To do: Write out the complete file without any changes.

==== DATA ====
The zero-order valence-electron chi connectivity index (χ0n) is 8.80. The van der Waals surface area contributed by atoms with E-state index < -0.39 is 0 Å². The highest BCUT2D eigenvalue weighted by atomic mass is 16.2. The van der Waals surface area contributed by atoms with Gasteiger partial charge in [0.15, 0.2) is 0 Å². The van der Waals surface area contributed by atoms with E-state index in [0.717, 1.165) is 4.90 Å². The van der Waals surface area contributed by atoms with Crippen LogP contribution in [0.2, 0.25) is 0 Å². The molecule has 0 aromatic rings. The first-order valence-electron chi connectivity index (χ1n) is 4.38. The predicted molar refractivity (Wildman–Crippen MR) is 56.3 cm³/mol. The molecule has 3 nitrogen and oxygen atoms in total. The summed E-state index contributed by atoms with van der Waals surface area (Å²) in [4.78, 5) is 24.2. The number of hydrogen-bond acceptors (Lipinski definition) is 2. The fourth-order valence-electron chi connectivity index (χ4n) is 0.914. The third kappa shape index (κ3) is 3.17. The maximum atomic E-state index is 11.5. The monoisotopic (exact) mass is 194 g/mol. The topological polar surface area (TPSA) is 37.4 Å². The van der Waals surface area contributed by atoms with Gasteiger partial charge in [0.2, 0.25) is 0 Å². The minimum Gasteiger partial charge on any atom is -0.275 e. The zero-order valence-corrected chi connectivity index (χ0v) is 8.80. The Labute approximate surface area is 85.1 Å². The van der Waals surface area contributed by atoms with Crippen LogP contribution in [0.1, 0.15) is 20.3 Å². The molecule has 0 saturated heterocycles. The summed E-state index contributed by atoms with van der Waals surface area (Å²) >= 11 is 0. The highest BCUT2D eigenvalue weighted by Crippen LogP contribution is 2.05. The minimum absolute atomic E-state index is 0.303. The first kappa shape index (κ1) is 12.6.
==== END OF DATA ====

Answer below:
The zero-order valence-electron chi connectivity index (χ0n) is 8.80. The van der Waals surface area contributed by atoms with E-state index < -0.39 is 0 Å². The highest BCUT2D eigenvalue weighted by atomic mass is 16.2. The van der Waals surface area contributed by atoms with Gasteiger partial charge in [0.15, 0.2) is 0 Å². The van der Waals surface area contributed by atoms with E-state index in [0.717, 1.165) is 4.90 Å². The van der Waals surface area contributed by atoms with Crippen LogP contribution in [0.2, 0.25) is 0 Å². The molecule has 0 aromatic rings. The first-order valence-electron chi connectivity index (χ1n) is 4.38. The predicted molar refractivity (Wildman–Crippen MR) is 56.3 cm³/mol. The molecule has 3 nitrogen and oxygen atoms in total. The summed E-state index contributed by atoms with van der Waals surface area (Å²) in [4.78, 5) is 24.2. The number of hydrogen-bond acceptors (Lipinski definition) is 2. The fourth-order valence-electron chi connectivity index (χ4n) is 0.914. The third kappa shape index (κ3) is 3.17. The maximum atomic E-state index is 11.5. The monoisotopic (exact) mass is 194 g/mol. The topological polar surface area (TPSA) is 37.4 Å². The van der Waals surface area contributed by atoms with Gasteiger partial charge in [0.2, 0.25) is 0 Å². The minimum Gasteiger partial charge on any atom is -0.275 e. The zero-order valence-corrected chi connectivity index (χ0v) is 8.80. The Labute approximate surface area is 85.1 Å². The van der Waals surface area contributed by atoms with Crippen LogP contribution in [0.1, 0.15) is 20.3 Å². The molecule has 0 saturated heterocycles. The summed E-state index contributed by atoms with van der Waals surface area (Å²) >= 11 is 0. The highest BCUT2D eigenvalue weighted by Crippen LogP contribution is 2.05. The minimum absolute atomic E-state index is 0.303. The first kappa shape index (κ1) is 12.6.